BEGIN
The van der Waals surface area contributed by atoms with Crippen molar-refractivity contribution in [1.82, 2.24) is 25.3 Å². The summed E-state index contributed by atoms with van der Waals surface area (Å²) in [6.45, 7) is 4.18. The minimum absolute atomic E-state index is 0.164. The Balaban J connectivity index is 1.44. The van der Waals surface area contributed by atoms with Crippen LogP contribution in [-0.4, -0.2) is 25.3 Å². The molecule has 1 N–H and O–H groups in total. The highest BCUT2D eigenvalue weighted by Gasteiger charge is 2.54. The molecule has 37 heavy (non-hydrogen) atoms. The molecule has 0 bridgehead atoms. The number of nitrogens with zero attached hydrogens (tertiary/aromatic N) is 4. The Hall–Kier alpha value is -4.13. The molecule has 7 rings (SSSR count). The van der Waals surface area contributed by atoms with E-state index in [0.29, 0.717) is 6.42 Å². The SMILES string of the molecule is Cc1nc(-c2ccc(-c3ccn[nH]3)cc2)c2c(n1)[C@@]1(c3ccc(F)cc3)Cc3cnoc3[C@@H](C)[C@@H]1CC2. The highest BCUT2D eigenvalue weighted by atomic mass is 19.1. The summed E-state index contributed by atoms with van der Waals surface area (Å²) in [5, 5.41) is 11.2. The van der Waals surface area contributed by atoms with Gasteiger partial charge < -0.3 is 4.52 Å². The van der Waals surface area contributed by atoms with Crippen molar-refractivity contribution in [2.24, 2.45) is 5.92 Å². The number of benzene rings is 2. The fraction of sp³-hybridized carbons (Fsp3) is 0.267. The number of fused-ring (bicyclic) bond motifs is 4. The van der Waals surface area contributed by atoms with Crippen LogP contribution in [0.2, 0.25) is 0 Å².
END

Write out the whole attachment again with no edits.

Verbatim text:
The van der Waals surface area contributed by atoms with Crippen molar-refractivity contribution in [1.82, 2.24) is 25.3 Å². The summed E-state index contributed by atoms with van der Waals surface area (Å²) in [6.45, 7) is 4.18. The minimum absolute atomic E-state index is 0.164. The Balaban J connectivity index is 1.44. The van der Waals surface area contributed by atoms with Crippen LogP contribution in [-0.4, -0.2) is 25.3 Å². The molecule has 1 N–H and O–H groups in total. The highest BCUT2D eigenvalue weighted by Gasteiger charge is 2.54. The molecule has 37 heavy (non-hydrogen) atoms. The molecule has 0 bridgehead atoms. The number of nitrogens with zero attached hydrogens (tertiary/aromatic N) is 4. The Hall–Kier alpha value is -4.13. The molecule has 7 rings (SSSR count). The van der Waals surface area contributed by atoms with E-state index in [0.29, 0.717) is 6.42 Å². The SMILES string of the molecule is Cc1nc(-c2ccc(-c3ccn[nH]3)cc2)c2c(n1)[C@@]1(c3ccc(F)cc3)Cc3cnoc3[C@@H](C)[C@@H]1CC2. The highest BCUT2D eigenvalue weighted by atomic mass is 19.1. The summed E-state index contributed by atoms with van der Waals surface area (Å²) in [5, 5.41) is 11.2. The van der Waals surface area contributed by atoms with Gasteiger partial charge < -0.3 is 4.52 Å². The van der Waals surface area contributed by atoms with Crippen molar-refractivity contribution in [2.24, 2.45) is 5.92 Å². The number of benzene rings is 2. The fraction of sp³-hybridized carbons (Fsp3) is 0.267. The number of fused-ring (bicyclic) bond motifs is 4. The van der Waals surface area contributed by atoms with Crippen LogP contribution in [0.2, 0.25) is 0 Å².